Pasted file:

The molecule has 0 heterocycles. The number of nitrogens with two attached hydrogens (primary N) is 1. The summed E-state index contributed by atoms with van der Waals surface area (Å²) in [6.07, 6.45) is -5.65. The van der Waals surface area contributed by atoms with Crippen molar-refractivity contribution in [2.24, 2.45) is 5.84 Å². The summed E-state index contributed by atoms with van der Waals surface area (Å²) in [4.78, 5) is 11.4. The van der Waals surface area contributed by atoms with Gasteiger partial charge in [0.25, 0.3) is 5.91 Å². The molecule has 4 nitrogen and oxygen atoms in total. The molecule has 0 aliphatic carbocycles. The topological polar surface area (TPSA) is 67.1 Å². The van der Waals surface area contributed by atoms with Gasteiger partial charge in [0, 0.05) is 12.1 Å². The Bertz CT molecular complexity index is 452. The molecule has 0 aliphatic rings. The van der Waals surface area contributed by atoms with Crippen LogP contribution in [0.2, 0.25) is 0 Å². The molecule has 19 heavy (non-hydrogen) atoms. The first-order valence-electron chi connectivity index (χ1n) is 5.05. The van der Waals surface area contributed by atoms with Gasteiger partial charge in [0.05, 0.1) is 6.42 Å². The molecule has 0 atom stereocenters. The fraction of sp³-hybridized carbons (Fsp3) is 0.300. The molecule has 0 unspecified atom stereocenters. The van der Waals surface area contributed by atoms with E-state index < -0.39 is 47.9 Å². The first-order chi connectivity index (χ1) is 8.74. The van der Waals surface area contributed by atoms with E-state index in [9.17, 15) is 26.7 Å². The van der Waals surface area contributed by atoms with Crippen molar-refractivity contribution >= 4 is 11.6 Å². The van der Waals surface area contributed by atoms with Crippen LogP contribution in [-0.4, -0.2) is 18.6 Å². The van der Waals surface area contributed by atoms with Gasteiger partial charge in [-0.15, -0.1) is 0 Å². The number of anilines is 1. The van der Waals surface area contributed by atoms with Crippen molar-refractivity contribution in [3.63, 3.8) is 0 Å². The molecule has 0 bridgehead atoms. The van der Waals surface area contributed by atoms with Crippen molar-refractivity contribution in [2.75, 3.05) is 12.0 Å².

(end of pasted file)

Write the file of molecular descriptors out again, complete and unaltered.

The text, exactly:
The molecule has 0 heterocycles. The number of nitrogens with two attached hydrogens (primary N) is 1. The summed E-state index contributed by atoms with van der Waals surface area (Å²) in [6.07, 6.45) is -5.65. The van der Waals surface area contributed by atoms with Crippen molar-refractivity contribution in [2.24, 2.45) is 5.84 Å². The summed E-state index contributed by atoms with van der Waals surface area (Å²) in [4.78, 5) is 11.4. The van der Waals surface area contributed by atoms with Gasteiger partial charge in [0.25, 0.3) is 5.91 Å². The molecule has 4 nitrogen and oxygen atoms in total. The molecule has 0 aliphatic carbocycles. The topological polar surface area (TPSA) is 67.1 Å². The van der Waals surface area contributed by atoms with Gasteiger partial charge in [0, 0.05) is 12.1 Å². The Bertz CT molecular complexity index is 452. The molecule has 0 aliphatic rings. The van der Waals surface area contributed by atoms with Crippen LogP contribution in [0.2, 0.25) is 0 Å². The molecule has 19 heavy (non-hydrogen) atoms. The first-order valence-electron chi connectivity index (χ1n) is 5.05. The van der Waals surface area contributed by atoms with Gasteiger partial charge in [0.05, 0.1) is 6.42 Å². The molecule has 0 atom stereocenters. The fraction of sp³-hybridized carbons (Fsp3) is 0.300. The molecule has 0 unspecified atom stereocenters. The van der Waals surface area contributed by atoms with E-state index < -0.39 is 47.9 Å². The first-order chi connectivity index (χ1) is 8.74. The van der Waals surface area contributed by atoms with E-state index in [9.17, 15) is 26.7 Å². The van der Waals surface area contributed by atoms with Crippen molar-refractivity contribution >= 4 is 11.6 Å². The van der Waals surface area contributed by atoms with Crippen LogP contribution in [-0.4, -0.2) is 18.6 Å². The van der Waals surface area contributed by atoms with Gasteiger partial charge in [-0.15, -0.1) is 0 Å². The number of anilines is 1. The van der Waals surface area contributed by atoms with Crippen molar-refractivity contribution in [3.63, 3.8) is 0 Å². The molecule has 0 bridgehead atoms. The van der Waals surface area contributed by atoms with Crippen molar-refractivity contribution in [2.75, 3.05) is 12.0 Å².